Januvia (sitagliptin) is a new type-2 diabetes drug that has been linked to a potential risk of thyroid cancer. Several diabetes medications that are similar to Januvia have also been linked to this risk. Despite growing evidence linking Januvia and thyroid cancer, many people are concerned that the warnings about this risk are still inadequate.
What is Januvia?
Januvia (sitagliptin) is a new type of Type-2 diabetes drug that was invented by Merck. The U.S. Food and Drug Administration (FDA) approved Januvia in 2006. When used with diet and exercise, Januvia can help people with Type-2 diabetes control their blood-sugar levels.
Januvia treats type-2 diabetes by using the body’s own hormones to stimulate extra production of insulin from the pancreas, which lowers blood-sugar. Type-2 diabetes is a chronic metabolic disorder that causes blood-sugar levels to get too high.
How does Januvia work?
Januvia inhibits an enzyme called dipeptidyl peptidase-4 (DPP-4). This enzyme destroys hormones that tell the pancreas to produce insulin. By inhibiting DPP-4, hormones (such as GLP-1) increase. This causes insulin-producing cells in the pancreas to proliferate and make more insulin, which lowers blood-sugar levels.
Januvia and Thyroid Cancer
- What studies have investigated Januvia thyroid cancer?
- Does Januvia cause thyroid cancer?
- What are the symptoms of thyroid cancer?
- What are the complications of thyroid cancer?
- How is thyroid cancer diagnosed?
- What is the treatment for thyroid cancer?
The thyroid is a gland located at the the base of the neck. Thyroid cancer begins in the thyroid gland, but it can spread to other areas of the body if left untreated. Because it usually produces a lump or “nodule” on the neck, thyroid cancer is usually diagnosed early and prognosis is generally good. However, many people with thyroid cancer must have their thyroid gland removed and take replacement hormones for the rest of their life.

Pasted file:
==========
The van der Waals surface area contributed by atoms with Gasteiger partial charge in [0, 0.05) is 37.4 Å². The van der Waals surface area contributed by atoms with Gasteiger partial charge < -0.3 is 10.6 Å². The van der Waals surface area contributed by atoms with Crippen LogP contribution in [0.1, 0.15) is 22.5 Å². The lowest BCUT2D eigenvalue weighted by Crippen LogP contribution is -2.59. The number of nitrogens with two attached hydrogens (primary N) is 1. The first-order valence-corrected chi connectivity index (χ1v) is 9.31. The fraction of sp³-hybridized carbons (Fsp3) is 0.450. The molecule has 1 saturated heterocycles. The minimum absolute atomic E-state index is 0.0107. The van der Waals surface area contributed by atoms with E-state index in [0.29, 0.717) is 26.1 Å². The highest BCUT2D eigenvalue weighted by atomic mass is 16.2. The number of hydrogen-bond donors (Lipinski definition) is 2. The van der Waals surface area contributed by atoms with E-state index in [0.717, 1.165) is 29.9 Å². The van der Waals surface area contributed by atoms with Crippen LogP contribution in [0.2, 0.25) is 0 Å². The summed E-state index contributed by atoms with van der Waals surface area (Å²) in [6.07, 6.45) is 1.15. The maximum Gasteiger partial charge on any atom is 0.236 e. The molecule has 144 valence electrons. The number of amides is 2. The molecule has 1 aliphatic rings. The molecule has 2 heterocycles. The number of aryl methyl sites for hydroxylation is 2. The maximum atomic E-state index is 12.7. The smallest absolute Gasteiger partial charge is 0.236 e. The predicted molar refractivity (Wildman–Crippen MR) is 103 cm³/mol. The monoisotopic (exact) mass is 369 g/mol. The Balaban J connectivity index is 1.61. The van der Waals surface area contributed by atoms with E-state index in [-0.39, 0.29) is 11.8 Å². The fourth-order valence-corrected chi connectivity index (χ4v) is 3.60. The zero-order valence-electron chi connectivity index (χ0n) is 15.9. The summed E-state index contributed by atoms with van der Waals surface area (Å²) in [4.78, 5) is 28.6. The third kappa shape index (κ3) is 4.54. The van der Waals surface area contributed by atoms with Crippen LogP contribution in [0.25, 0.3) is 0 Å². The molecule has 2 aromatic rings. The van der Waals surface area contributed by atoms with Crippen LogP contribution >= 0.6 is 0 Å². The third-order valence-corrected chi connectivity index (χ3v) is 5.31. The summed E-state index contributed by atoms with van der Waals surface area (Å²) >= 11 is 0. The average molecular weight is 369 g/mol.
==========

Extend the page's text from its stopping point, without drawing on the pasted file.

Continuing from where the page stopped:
Studies of Januvia and Thyroid Cancer
Some studies have suggested that DPP-4 inhibition may impair immune function, which could increase the risk of all types of cancers. However, because Januvia is a relatively new drug (only approved in 2006), there is no long-term safety data on large numbers of people.
A study published in 2011 in the journal Gastroenterology linked Januvia to several cases of thyroid cancer. Other drugs in the same class as Januvia have also been linked to thyroid cancer. Victoza (liraglutide), for example, prompted an FDA Safety Communication for Thyroid Cancer. Another drug, Byetta (exenatide), prompted a FDA Safety Update after the agency found a “potential signal of a serious risk of thyroid cancer.”
Januvia Side Effects
- Pancreatic cancer
- Thyroid cancer
- Hemorrhagic pancreatitis
- Necrotizing pancreatitis
- Lactic acidosis